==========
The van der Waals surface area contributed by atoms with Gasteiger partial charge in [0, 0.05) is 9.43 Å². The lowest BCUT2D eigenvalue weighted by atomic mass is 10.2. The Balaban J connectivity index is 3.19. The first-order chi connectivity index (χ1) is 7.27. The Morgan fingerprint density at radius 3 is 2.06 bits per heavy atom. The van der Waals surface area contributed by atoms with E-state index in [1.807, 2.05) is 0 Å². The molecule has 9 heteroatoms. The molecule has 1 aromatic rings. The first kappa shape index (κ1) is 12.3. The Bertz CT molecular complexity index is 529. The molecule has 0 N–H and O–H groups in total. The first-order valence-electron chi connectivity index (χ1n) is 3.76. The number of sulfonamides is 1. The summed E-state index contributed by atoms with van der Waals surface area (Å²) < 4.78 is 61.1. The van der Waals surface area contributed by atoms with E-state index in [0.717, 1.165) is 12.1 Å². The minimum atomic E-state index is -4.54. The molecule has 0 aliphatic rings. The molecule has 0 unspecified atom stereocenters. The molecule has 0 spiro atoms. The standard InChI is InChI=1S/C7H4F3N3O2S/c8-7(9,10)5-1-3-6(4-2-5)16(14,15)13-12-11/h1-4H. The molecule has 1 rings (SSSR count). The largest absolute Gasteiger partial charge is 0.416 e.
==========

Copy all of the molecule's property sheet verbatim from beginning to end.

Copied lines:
The van der Waals surface area contributed by atoms with Gasteiger partial charge in [0, 0.05) is 9.43 Å². The lowest BCUT2D eigenvalue weighted by atomic mass is 10.2. The Balaban J connectivity index is 3.19. The first-order chi connectivity index (χ1) is 7.27. The Morgan fingerprint density at radius 3 is 2.06 bits per heavy atom. The van der Waals surface area contributed by atoms with E-state index in [1.807, 2.05) is 0 Å². The molecule has 9 heteroatoms. The molecule has 1 aromatic rings. The first kappa shape index (κ1) is 12.3. The Bertz CT molecular complexity index is 529. The molecule has 0 N–H and O–H groups in total. The first-order valence-electron chi connectivity index (χ1n) is 3.76. The number of sulfonamides is 1. The summed E-state index contributed by atoms with van der Waals surface area (Å²) < 4.78 is 61.1. The van der Waals surface area contributed by atoms with E-state index in [0.717, 1.165) is 12.1 Å². The minimum atomic E-state index is -4.54. The molecule has 0 aliphatic rings. The molecule has 0 unspecified atom stereocenters. The molecule has 0 spiro atoms. The standard InChI is InChI=1S/C7H4F3N3O2S/c8-7(9,10)5-1-3-6(4-2-5)16(14,15)13-12-11/h1-4H. The molecule has 1 rings (SSSR count). The largest absolute Gasteiger partial charge is 0.416 e.